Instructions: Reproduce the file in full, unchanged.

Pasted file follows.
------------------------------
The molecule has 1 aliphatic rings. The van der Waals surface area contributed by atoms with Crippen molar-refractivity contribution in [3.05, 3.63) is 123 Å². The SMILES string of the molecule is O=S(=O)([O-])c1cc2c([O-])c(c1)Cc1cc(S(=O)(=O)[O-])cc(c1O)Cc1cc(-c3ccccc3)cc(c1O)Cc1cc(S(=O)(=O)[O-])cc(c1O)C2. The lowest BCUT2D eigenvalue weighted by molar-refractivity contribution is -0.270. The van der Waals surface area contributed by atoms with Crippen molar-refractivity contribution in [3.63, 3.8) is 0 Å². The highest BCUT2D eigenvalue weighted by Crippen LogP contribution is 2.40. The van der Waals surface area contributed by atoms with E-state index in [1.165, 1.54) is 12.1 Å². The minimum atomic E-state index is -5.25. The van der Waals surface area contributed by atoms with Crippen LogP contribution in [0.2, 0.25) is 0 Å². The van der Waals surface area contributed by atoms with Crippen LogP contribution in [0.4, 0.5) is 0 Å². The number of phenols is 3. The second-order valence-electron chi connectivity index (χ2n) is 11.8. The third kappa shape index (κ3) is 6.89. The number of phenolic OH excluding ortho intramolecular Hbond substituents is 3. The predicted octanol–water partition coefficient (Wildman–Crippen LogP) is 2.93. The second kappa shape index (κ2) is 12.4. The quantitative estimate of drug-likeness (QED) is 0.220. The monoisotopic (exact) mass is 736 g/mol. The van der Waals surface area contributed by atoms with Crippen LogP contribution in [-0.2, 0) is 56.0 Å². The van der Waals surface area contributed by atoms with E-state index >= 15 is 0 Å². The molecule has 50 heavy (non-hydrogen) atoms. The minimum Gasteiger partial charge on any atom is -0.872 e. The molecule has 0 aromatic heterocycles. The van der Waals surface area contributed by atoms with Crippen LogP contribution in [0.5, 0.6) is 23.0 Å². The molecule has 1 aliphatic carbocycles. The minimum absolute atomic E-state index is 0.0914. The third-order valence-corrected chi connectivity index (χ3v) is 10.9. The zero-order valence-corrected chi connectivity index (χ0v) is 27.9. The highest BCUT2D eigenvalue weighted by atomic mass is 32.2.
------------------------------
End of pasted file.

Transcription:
The molecule has 1 aliphatic rings. The van der Waals surface area contributed by atoms with Crippen molar-refractivity contribution in [3.05, 3.63) is 123 Å². The SMILES string of the molecule is O=S(=O)([O-])c1cc2c([O-])c(c1)Cc1cc(S(=O)(=O)[O-])cc(c1O)Cc1cc(-c3ccccc3)cc(c1O)Cc1cc(S(=O)(=O)[O-])cc(c1O)C2. The lowest BCUT2D eigenvalue weighted by molar-refractivity contribution is -0.270. The van der Waals surface area contributed by atoms with Crippen molar-refractivity contribution in [3.63, 3.8) is 0 Å². The highest BCUT2D eigenvalue weighted by Crippen LogP contribution is 2.40. The van der Waals surface area contributed by atoms with E-state index in [1.165, 1.54) is 12.1 Å². The minimum atomic E-state index is -5.25. The van der Waals surface area contributed by atoms with Crippen LogP contribution in [0.2, 0.25) is 0 Å². The van der Waals surface area contributed by atoms with Crippen LogP contribution in [0.4, 0.5) is 0 Å². The number of phenols is 3. The second-order valence-electron chi connectivity index (χ2n) is 11.8. The third kappa shape index (κ3) is 6.89. The number of phenolic OH excluding ortho intramolecular Hbond substituents is 3. The predicted octanol–water partition coefficient (Wildman–Crippen LogP) is 2.93. The second kappa shape index (κ2) is 12.4. The quantitative estimate of drug-likeness (QED) is 0.220. The monoisotopic (exact) mass is 736 g/mol. The van der Waals surface area contributed by atoms with Crippen LogP contribution in [-0.2, 0) is 56.0 Å². The van der Waals surface area contributed by atoms with E-state index >= 15 is 0 Å². The molecule has 50 heavy (non-hydrogen) atoms. The minimum Gasteiger partial charge on any atom is -0.872 e. The molecule has 0 aromatic heterocycles. The van der Waals surface area contributed by atoms with Crippen LogP contribution in [0.5, 0.6) is 23.0 Å². The molecule has 1 aliphatic carbocycles. The minimum absolute atomic E-state index is 0.0914. The third-order valence-corrected chi connectivity index (χ3v) is 10.9. The zero-order valence-corrected chi connectivity index (χ0v) is 27.9. The highest BCUT2D eigenvalue weighted by atomic mass is 32.2.